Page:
So, on the eve of my 33rd birthday, I add this to my aims for the year - 'I will aim to face the fear'.  I will try and undertake activities that I would normally hold back from doing in order to improve my (potential) Marathon experience.  One thing I can think of, as a starting point for this is 'The High Ropes Experience' when we go on holiday.  When we saw this last year I think the words 'You will never get me on THAT.' left my mouth.  So what better place to begin.  I know my Husband really wants to do it.  For me being absolutely terrified of static heights (I am fine with flying) this really will be a test.

Wish me luck readers!

Saturday, 28 April 2012

What Has Made Me Cheerful This Week?

I always find it strange, how some weeks when you think you are not going to have any time to do anything, you find yourself fitting in copious amounts.  I guess when you have a lot on, you are more on the ball and punchy.  I find my old 'work self' coming back into it's own and life takes on much more structure. 

So despite thinking that I would be lost in a world of bubble wrap, boxes and brown tape this week, things have actually been rather exciting.  So here are my 'Reasons to be Cheerful' for this week :

* I started running again and it felt amazing.  I also worked out a schedule whereby I can actually fit training in.

* In addition to this, on days where running has been 'rained off' I have undertaken an exercise DVD both Fitness and Yoga.

* I signed up for several 5 - 10K races as incentives on days I might not feel like running.

* I have found a friend that is inclined to sign up for the 2013 Virgin London Marathon with me when Charity places become available.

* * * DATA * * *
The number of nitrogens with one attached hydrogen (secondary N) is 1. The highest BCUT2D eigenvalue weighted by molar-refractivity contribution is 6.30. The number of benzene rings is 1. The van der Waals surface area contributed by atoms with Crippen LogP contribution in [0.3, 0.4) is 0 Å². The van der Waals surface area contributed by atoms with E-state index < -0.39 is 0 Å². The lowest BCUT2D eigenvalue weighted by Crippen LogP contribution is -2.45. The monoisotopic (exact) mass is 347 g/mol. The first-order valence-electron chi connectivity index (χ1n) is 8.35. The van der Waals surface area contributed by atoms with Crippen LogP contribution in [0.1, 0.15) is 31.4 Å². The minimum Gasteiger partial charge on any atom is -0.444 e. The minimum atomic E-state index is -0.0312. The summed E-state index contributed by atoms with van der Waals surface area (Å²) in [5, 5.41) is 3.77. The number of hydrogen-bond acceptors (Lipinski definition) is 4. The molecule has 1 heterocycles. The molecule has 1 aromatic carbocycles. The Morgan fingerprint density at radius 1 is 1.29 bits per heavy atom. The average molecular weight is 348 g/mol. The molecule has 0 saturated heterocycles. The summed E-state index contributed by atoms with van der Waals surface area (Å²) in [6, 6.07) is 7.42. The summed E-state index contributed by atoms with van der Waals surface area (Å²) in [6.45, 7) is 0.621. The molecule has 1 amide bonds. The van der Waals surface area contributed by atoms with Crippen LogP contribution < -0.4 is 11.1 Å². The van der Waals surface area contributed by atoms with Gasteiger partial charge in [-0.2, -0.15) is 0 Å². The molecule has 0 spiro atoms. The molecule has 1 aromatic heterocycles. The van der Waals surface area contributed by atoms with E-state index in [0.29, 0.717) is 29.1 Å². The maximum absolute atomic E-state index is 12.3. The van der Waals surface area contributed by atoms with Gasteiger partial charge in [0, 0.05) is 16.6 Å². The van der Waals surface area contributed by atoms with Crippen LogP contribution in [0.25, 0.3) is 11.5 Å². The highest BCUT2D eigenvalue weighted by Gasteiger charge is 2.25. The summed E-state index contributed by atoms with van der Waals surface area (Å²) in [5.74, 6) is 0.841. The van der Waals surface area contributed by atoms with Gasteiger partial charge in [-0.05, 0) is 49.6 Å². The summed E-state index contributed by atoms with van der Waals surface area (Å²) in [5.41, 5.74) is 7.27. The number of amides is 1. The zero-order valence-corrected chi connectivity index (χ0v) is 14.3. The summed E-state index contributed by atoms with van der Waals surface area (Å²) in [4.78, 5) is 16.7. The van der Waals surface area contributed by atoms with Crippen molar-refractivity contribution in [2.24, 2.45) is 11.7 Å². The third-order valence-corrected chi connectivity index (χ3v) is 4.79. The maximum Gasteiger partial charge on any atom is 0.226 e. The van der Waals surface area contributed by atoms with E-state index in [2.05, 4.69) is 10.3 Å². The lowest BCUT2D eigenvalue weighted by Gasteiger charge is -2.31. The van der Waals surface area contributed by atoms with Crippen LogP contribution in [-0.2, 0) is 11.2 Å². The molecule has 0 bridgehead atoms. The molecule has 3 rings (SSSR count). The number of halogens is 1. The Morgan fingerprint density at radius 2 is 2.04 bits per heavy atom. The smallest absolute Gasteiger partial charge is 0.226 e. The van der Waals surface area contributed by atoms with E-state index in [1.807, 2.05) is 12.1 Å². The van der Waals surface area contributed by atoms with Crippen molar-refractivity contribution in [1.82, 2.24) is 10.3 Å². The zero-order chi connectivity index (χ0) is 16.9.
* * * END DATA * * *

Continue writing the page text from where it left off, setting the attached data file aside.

* I have managed to write almost everyday on my blog, and for that I am really seeing an improvement on traffic.  I am so amazed, viewing figures this month are double anything I have ever had in the past and this makes it all worth while.

* I had such a great response to the very personal blog post 'Dark Days' I have decided to make it into a short series of posts. 

* I found some time (while J2 was taking an unusual daytime nap) to start some character building work for my book idea.

* Packing has continued and to date I have only broken one cup!

Other inspiring and 'Cheery' souls can be found over at

Friday, 27 April 2012

Monthly Feature : Marvellous Mum

In the third feature of the series 'Marvellous Mums', we meet working mum, running mum and general all round fabulous mum; Sara Willcocks.  It is extra good luck for me that she is also one of my oldest and most wonderful friends, having known each other since Primary School.  Sara has a job that many of us would dream of Campaigns Manager / PR Consultant for the wonderful charity Young Epilepsy, which often sees her mingling with the Stars. 

Not only has Sara a high profile job but she is also an amazing wife and mother and here she tells us why she loves her fast paced life as a working mum.

Tell us a little bit about your family?

My family is small but perfectly formed! Not quite the 2.4, we are one mummy (that’s me clearly!); one daddy (aka hubby number one!) and our beautiful, five year old daughter, Jessie May.

Tell us a little bit about your career?

I am by trade a PR consultant, having been fortunate enough to get onto this particular ladder after leaving college before finishing my A-levels. I’d go as far to say that I stumbled upon after realising I wasn’t very good at the previous two roles within a PR company: accounts and administration! I can’t think of a career that I could be any more suited to as it allows me to partake in the two things I love doing most: talking and writing!!

I’m currently working in the charity sector – a dual role for two charities. I am the Campaigns Manager for a national charity dedicated to children and young people living with epilepsy. My job is diverse and incredibly busy, but can often be lots of fun. PR is still a big feature in my role, but I also have a fundraising target, and I manage our celebrity and ambassador relationships. 

I also work with a smaller charity called GRACE, which supports women in Surrey, Sussex and Hampshire who are diagnosed with gynaecological cancers. I got involved with the charity after my mum died from cervical cancer, so it has a very special place in my heart.

What are the high points of being a working mum?